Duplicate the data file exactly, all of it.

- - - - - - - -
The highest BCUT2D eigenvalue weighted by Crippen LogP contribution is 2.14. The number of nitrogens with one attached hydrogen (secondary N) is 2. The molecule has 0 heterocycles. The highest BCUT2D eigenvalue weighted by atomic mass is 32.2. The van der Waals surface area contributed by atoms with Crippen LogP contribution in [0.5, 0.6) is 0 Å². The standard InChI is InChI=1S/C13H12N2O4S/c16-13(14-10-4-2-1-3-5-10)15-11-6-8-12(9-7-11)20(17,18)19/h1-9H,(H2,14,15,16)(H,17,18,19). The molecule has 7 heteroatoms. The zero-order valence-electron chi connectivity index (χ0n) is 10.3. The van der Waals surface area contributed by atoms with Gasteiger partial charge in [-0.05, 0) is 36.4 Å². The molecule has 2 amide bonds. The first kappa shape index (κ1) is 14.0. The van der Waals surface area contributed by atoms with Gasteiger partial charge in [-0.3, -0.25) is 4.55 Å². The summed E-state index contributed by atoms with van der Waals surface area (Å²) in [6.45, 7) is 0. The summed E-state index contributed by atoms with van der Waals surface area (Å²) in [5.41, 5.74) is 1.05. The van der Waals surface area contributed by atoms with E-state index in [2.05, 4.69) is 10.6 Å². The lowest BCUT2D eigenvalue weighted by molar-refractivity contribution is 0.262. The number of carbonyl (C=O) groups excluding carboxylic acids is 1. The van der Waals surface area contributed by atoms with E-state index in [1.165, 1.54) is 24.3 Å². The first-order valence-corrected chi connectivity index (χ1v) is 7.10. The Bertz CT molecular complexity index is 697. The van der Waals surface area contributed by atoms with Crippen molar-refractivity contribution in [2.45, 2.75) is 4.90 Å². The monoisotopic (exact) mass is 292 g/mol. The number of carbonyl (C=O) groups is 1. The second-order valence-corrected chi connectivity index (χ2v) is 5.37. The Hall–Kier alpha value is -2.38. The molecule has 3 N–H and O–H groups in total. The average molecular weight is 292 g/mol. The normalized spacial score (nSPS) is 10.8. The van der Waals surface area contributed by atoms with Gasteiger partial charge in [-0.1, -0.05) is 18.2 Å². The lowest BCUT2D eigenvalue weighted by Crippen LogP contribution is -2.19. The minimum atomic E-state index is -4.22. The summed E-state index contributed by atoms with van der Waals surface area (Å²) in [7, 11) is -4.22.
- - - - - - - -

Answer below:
The highest BCUT2D eigenvalue weighted by Crippen LogP contribution is 2.14. The number of nitrogens with one attached hydrogen (secondary N) is 2. The molecule has 0 heterocycles. The highest BCUT2D eigenvalue weighted by atomic mass is 32.2. The van der Waals surface area contributed by atoms with Crippen LogP contribution in [0.5, 0.6) is 0 Å². The standard InChI is InChI=1S/C13H12N2O4S/c16-13(14-10-4-2-1-3-5-10)15-11-6-8-12(9-7-11)20(17,18)19/h1-9H,(H2,14,15,16)(H,17,18,19). The molecule has 7 heteroatoms. The zero-order valence-electron chi connectivity index (χ0n) is 10.3. The van der Waals surface area contributed by atoms with Gasteiger partial charge in [-0.05, 0) is 36.4 Å². The molecule has 2 amide bonds. The first kappa shape index (κ1) is 14.0. The van der Waals surface area contributed by atoms with Gasteiger partial charge in [-0.3, -0.25) is 4.55 Å². The summed E-state index contributed by atoms with van der Waals surface area (Å²) in [6.45, 7) is 0. The summed E-state index contributed by atoms with van der Waals surface area (Å²) in [5.41, 5.74) is 1.05. The van der Waals surface area contributed by atoms with E-state index in [2.05, 4.69) is 10.6 Å². The lowest BCUT2D eigenvalue weighted by molar-refractivity contribution is 0.262. The number of carbonyl (C=O) groups excluding carboxylic acids is 1. The van der Waals surface area contributed by atoms with E-state index in [1.165, 1.54) is 24.3 Å². The first-order valence-corrected chi connectivity index (χ1v) is 7.10. The Bertz CT molecular complexity index is 697. The van der Waals surface area contributed by atoms with Crippen molar-refractivity contribution in [2.45, 2.75) is 4.90 Å². The monoisotopic (exact) mass is 292 g/mol. The number of carbonyl (C=O) groups is 1. The second-order valence-corrected chi connectivity index (χ2v) is 5.37. The Hall–Kier alpha value is -2.38. The molecule has 3 N–H and O–H groups in total. The average molecular weight is 292 g/mol. The normalized spacial score (nSPS) is 10.8. The van der Waals surface area contributed by atoms with Gasteiger partial charge in [-0.1, -0.05) is 18.2 Å². The lowest BCUT2D eigenvalue weighted by Crippen LogP contribution is -2.19. The minimum atomic E-state index is -4.22. The summed E-state index contributed by atoms with van der Waals surface area (Å²) in [7, 11) is -4.22.